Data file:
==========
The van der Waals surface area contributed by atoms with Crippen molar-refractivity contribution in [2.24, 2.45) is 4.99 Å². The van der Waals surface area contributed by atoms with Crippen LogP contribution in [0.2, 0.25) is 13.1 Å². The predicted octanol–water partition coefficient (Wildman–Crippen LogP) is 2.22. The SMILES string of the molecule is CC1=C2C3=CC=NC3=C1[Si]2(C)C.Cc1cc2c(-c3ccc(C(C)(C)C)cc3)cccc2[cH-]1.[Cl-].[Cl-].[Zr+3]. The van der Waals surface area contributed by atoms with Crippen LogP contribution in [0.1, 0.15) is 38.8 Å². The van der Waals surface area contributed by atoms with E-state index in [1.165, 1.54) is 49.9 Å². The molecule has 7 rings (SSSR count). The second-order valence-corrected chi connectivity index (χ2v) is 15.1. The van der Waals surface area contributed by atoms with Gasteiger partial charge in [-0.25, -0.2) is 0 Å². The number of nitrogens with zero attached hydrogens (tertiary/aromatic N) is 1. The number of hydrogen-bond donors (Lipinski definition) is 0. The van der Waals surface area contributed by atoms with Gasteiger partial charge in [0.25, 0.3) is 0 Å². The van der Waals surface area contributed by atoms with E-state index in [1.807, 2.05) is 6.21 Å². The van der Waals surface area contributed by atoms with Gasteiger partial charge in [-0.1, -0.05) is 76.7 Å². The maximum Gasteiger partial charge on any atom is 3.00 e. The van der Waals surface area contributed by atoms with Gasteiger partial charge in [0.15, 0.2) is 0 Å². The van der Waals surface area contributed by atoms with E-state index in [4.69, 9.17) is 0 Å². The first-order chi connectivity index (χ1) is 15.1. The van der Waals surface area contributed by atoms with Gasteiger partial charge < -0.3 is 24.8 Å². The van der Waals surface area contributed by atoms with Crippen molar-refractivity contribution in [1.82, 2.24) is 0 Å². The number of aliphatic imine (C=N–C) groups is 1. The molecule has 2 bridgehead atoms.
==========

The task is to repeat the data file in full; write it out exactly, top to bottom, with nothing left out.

The van der Waals surface area contributed by atoms with Crippen molar-refractivity contribution in [2.24, 2.45) is 4.99 Å². The van der Waals surface area contributed by atoms with Crippen LogP contribution in [0.2, 0.25) is 13.1 Å². The predicted octanol–water partition coefficient (Wildman–Crippen LogP) is 2.22. The SMILES string of the molecule is CC1=C2C3=CC=NC3=C1[Si]2(C)C.Cc1cc2c(-c3ccc(C(C)(C)C)cc3)cccc2[cH-]1.[Cl-].[Cl-].[Zr+3]. The van der Waals surface area contributed by atoms with Crippen LogP contribution in [0.1, 0.15) is 38.8 Å². The van der Waals surface area contributed by atoms with E-state index in [1.165, 1.54) is 49.9 Å². The molecule has 7 rings (SSSR count). The second-order valence-corrected chi connectivity index (χ2v) is 15.1. The van der Waals surface area contributed by atoms with Gasteiger partial charge in [-0.25, -0.2) is 0 Å². The number of nitrogens with zero attached hydrogens (tertiary/aromatic N) is 1. The number of hydrogen-bond donors (Lipinski definition) is 0. The van der Waals surface area contributed by atoms with Gasteiger partial charge in [0.25, 0.3) is 0 Å². The van der Waals surface area contributed by atoms with E-state index in [1.807, 2.05) is 6.21 Å². The van der Waals surface area contributed by atoms with Gasteiger partial charge in [-0.1, -0.05) is 76.7 Å². The maximum Gasteiger partial charge on any atom is 3.00 e. The van der Waals surface area contributed by atoms with Gasteiger partial charge in [0.15, 0.2) is 0 Å². The van der Waals surface area contributed by atoms with E-state index in [4.69, 9.17) is 0 Å². The first-order chi connectivity index (χ1) is 15.1. The van der Waals surface area contributed by atoms with Gasteiger partial charge < -0.3 is 24.8 Å². The van der Waals surface area contributed by atoms with Crippen molar-refractivity contribution in [1.82, 2.24) is 0 Å². The number of aliphatic imine (C=N–C) groups is 1. The molecule has 2 bridgehead atoms.